The bill is based on concerns that facial recognition is not reliable enough to report a high number of innocent people interrogating or arresting. Advocates also argue that adding face recognition to body cameras creates a monitoring tool of technology that should create more accountability and trust in police departments.
Currently, it is not common for police departments to use facial recognition in their body cameras. But privacy advocates fear that this could happen soon.
"Facial scanning police cameras have no place on our streets where they can be used to observe individuals who live privately, including their location and personal relationships." Matt Cagle, lawyer for technology and civil liberties at the ACLU in Northern California, said in a statement:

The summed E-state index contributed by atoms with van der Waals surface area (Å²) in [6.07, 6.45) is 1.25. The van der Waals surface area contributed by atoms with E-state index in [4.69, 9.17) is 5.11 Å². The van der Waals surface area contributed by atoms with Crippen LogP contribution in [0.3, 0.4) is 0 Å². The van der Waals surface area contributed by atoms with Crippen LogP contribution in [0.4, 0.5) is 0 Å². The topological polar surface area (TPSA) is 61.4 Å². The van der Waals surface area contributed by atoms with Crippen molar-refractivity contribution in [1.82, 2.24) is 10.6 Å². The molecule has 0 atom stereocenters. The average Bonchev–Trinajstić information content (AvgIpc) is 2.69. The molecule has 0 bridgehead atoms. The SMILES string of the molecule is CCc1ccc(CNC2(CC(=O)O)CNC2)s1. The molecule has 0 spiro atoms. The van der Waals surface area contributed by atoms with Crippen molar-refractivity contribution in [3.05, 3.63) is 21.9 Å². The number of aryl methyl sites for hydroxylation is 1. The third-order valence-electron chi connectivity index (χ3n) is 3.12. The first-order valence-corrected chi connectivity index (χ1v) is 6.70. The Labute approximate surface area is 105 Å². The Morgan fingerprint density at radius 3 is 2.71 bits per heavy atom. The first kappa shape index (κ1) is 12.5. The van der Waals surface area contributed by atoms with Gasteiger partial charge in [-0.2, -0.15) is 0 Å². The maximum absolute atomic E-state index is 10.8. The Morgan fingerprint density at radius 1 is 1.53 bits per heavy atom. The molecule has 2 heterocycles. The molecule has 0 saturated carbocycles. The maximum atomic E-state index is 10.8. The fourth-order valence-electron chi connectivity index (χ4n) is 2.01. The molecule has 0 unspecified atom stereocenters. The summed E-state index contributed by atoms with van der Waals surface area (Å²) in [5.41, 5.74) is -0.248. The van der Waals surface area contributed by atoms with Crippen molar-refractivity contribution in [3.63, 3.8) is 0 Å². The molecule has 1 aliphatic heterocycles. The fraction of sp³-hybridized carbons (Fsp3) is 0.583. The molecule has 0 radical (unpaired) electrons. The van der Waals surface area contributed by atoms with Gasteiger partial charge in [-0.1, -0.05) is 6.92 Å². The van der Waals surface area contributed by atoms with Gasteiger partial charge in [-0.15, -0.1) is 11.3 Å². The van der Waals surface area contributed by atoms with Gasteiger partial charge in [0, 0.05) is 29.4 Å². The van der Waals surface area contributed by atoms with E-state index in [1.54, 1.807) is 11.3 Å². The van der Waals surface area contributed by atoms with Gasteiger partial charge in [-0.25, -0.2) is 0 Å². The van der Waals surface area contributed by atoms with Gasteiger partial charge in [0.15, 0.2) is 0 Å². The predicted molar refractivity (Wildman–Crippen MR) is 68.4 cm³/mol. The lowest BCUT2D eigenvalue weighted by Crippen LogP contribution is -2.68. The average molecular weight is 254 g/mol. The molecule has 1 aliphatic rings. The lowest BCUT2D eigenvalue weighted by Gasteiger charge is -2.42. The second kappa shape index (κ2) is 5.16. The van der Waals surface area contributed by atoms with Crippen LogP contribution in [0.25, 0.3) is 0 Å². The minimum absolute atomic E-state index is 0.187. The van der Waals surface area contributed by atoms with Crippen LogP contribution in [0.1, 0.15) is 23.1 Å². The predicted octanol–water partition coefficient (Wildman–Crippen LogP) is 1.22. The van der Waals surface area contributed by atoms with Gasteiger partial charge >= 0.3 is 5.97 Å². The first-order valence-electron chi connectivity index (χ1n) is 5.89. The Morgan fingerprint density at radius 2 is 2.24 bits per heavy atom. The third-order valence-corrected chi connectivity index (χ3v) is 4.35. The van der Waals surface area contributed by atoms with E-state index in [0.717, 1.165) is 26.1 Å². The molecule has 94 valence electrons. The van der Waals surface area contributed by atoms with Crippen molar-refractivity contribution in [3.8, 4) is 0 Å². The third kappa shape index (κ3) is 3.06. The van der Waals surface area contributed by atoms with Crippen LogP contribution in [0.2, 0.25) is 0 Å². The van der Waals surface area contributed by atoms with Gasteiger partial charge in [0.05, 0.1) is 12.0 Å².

The bill is about to join a number of other laws restricting the use of face recognition and other surveillance technologies. San Francisco wasfor face-level municipalities, and several other cities have since passed similar laws. Cities are also increasingly interested in laws requiring police authorities for new and existing surveillance technologies.
Also, technology companies voiced concerns as body camera maker Axon announced in Junein its products. that companies check facial recognition for accuracy and have no built-in distortion. Studies have shown that some when images are judged by women and people with darker skin.
The California State Assembly must vote on the bill and the governor must sign it before it can be signed.